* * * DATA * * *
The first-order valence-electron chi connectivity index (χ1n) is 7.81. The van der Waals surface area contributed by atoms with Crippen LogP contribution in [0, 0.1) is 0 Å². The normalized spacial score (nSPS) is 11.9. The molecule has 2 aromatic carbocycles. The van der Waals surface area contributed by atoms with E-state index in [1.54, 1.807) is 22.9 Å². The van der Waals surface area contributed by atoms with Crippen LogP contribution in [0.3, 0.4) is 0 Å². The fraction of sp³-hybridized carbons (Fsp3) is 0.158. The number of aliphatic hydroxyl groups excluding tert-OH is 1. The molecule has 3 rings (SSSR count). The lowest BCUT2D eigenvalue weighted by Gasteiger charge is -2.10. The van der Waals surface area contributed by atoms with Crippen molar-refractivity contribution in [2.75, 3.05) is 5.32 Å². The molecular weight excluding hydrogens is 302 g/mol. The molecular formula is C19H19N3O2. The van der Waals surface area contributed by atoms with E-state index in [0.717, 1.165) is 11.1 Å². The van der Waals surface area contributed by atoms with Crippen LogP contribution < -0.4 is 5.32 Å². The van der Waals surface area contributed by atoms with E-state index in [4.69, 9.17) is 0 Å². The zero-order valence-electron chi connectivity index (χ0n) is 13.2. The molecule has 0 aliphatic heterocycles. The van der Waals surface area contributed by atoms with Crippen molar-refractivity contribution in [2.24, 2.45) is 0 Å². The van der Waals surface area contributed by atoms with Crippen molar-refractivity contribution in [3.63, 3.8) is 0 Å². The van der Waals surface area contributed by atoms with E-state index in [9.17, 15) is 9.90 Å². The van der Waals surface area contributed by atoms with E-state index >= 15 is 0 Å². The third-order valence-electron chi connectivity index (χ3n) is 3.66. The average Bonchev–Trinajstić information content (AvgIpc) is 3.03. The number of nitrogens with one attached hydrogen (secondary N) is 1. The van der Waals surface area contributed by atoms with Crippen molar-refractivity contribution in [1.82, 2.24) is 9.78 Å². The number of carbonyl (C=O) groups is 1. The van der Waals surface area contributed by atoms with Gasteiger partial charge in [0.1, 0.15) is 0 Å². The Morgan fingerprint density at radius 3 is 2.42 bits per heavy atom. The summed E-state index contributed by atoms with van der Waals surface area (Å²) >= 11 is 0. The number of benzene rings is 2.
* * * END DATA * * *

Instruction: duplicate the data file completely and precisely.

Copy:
The first-order valence-electron chi connectivity index (χ1n) is 7.81. The van der Waals surface area contributed by atoms with Crippen LogP contribution in [0, 0.1) is 0 Å². The normalized spacial score (nSPS) is 11.9. The molecule has 2 aromatic carbocycles. The van der Waals surface area contributed by atoms with E-state index in [1.54, 1.807) is 22.9 Å². The van der Waals surface area contributed by atoms with Crippen LogP contribution in [0.3, 0.4) is 0 Å². The fraction of sp³-hybridized carbons (Fsp3) is 0.158. The number of aliphatic hydroxyl groups excluding tert-OH is 1. The molecule has 3 rings (SSSR count). The lowest BCUT2D eigenvalue weighted by Gasteiger charge is -2.10. The van der Waals surface area contributed by atoms with Crippen molar-refractivity contribution in [2.75, 3.05) is 5.32 Å². The molecular weight excluding hydrogens is 302 g/mol. The molecular formula is C19H19N3O2. The van der Waals surface area contributed by atoms with E-state index in [0.717, 1.165) is 11.1 Å². The van der Waals surface area contributed by atoms with Crippen LogP contribution < -0.4 is 5.32 Å². The van der Waals surface area contributed by atoms with E-state index in [4.69, 9.17) is 0 Å². The zero-order valence-electron chi connectivity index (χ0n) is 13.2. The molecule has 0 aliphatic heterocycles. The van der Waals surface area contributed by atoms with Crippen molar-refractivity contribution in [2.24, 2.45) is 0 Å². The van der Waals surface area contributed by atoms with Crippen molar-refractivity contribution in [3.63, 3.8) is 0 Å². The van der Waals surface area contributed by atoms with E-state index in [9.17, 15) is 9.90 Å². The van der Waals surface area contributed by atoms with E-state index >= 15 is 0 Å². The third-order valence-electron chi connectivity index (χ3n) is 3.66. The average Bonchev–Trinajstić information content (AvgIpc) is 3.03. The number of nitrogens with one attached hydrogen (secondary N) is 1. The van der Waals surface area contributed by atoms with Crippen molar-refractivity contribution in [1.82, 2.24) is 9.78 Å². The number of carbonyl (C=O) groups is 1. The van der Waals surface area contributed by atoms with Gasteiger partial charge in [0.1, 0.15) is 0 Å². The Morgan fingerprint density at radius 3 is 2.42 bits per heavy atom. The summed E-state index contributed by atoms with van der Waals surface area (Å²) >= 11 is 0. The number of benzene rings is 2.